2. 2. Outline <ul><li>What is Pharmacogenomics? How does it work? </li></ul><ul><li>What are the forces pushing pharmacogenomics into health care practice </li></ul><ul><li>What are the four essential steps for translating pharmacogenomics info from research to practice. </li></ul>©2003-2008 Gus Rosania
  3. 3. The Simple Definition ©2003-2008 Gus Rosania Pharmacogenomics: using genetic information to predict whether a drug will help make a patient well or ill. +
  4. 4. Pharmacogenomics as a field <ul><li>Pharmacogenomics studies how genes determine interindividual variability in drug response. </li></ul><ul><li>Combines many different fields: Genetics, genomics, molecular biology, pharmacology, pharmaceutics, toxicology, population biology, statistics. </li></ul><ul><li>For Pharmacists: It may be used to predict how a patient may respond to drug, with the help of a genetic test. </li></ul>©2003-2008 Gus Rosania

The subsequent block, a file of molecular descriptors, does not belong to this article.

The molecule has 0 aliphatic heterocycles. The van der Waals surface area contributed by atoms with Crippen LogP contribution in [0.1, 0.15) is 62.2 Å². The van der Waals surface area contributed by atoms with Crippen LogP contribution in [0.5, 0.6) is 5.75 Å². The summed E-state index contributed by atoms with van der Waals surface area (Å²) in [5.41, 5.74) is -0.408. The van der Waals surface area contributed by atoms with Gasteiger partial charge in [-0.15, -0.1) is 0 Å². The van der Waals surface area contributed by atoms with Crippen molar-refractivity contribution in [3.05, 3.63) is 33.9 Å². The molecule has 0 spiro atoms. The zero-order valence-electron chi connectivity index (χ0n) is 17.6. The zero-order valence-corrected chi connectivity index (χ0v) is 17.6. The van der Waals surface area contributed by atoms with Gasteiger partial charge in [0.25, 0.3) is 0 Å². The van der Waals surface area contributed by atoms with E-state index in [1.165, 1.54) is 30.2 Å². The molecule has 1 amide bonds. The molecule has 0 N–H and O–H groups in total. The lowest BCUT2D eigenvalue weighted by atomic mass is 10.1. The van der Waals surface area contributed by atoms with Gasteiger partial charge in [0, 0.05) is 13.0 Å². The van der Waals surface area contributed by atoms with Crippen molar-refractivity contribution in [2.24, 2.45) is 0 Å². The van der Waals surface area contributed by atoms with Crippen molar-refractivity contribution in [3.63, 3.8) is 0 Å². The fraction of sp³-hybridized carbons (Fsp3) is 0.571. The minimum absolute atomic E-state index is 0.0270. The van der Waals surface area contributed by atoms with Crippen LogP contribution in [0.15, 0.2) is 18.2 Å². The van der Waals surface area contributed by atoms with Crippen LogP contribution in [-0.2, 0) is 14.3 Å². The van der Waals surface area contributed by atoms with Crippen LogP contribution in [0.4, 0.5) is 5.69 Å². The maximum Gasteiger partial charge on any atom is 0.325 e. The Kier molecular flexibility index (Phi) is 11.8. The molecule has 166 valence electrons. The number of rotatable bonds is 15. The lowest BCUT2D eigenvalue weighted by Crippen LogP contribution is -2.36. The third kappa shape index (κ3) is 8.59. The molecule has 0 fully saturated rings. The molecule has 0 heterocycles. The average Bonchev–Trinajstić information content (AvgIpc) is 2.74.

5. 5. What makes pharmacogenomics possible today but not 10yrs ago? <ul><li>Sequencing of the human genome reveals 2.9 billion base pairs that are constant, narrowing down variability to about 3 million base pairs, of which 100,000 capture the full human variation and <10,000 may be pharmaceutically relevant. </li></ul><ul><li>Advances in genome sequencing technology make possible addressing those individual base pairs. </li></ul><ul><li>Automatization and miniaturization significantly drive down cost of DNA sequencing reaction. </li></ul><ul><li>Computer technology and computer networks facilitate handling of data. </li></ul>©2003-2008 Gus Rosania
  6. 6. Current Impact <ul><li>Pharmacogenomics broadly adopted in drug discovery and development phases in the pharmaceutical industry. </li></ul><ul><li>Pharmacogenomics research heavily invested upon by public and private companies </li></ul><ul><li>3. Pharmacogenomics seen as the future of medicine – so called PERSONALIZED MEDICINE. </li></ul>©2003-2008 Gus Rosania
  7. 7. Future Trends <ul><li>Point-of-care (Doctor’s office) genetic testing </li></ul><ul><li>Personal Genomics </li></ul><ul><li>Population sequencing </li></ul>©2003-2008 Gus Rosania